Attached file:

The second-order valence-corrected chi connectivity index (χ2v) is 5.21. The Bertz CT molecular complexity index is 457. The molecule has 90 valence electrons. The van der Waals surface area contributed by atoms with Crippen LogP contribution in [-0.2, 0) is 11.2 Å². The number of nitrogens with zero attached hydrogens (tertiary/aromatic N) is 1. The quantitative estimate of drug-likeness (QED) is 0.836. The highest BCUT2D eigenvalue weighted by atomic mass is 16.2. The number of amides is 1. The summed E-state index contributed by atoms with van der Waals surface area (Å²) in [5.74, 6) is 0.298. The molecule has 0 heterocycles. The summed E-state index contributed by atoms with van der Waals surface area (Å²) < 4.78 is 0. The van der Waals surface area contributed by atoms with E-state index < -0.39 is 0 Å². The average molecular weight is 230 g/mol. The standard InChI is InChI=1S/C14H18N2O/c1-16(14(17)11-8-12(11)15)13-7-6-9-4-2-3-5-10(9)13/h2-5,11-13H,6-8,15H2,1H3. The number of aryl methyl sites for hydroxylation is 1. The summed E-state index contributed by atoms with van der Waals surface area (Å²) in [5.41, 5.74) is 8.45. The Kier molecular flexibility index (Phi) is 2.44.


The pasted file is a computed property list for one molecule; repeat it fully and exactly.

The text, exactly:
The second-order valence-corrected chi connectivity index (χ2v) is 5.21. The Bertz CT molecular complexity index is 457. The molecule has 90 valence electrons. The van der Waals surface area contributed by atoms with Crippen LogP contribution in [-0.2, 0) is 11.2 Å². The number of nitrogens with zero attached hydrogens (tertiary/aromatic N) is 1. The quantitative estimate of drug-likeness (QED) is 0.836. The highest BCUT2D eigenvalue weighted by atomic mass is 16.2. The number of amides is 1. The summed E-state index contributed by atoms with van der Waals surface area (Å²) in [5.74, 6) is 0.298. The molecule has 0 heterocycles. The summed E-state index contributed by atoms with van der Waals surface area (Å²) < 4.78 is 0. The van der Waals surface area contributed by atoms with E-state index < -0.39 is 0 Å². The average molecular weight is 230 g/mol. The standard InChI is InChI=1S/C14H18N2O/c1-16(14(17)11-8-12(11)15)13-7-6-9-4-2-3-5-10(9)13/h2-5,11-13H,6-8,15H2,1H3. The number of aryl methyl sites for hydroxylation is 1. The summed E-state index contributed by atoms with van der Waals surface area (Å²) in [5.41, 5.74) is 8.45. The Kier molecular flexibility index (Phi) is 2.44.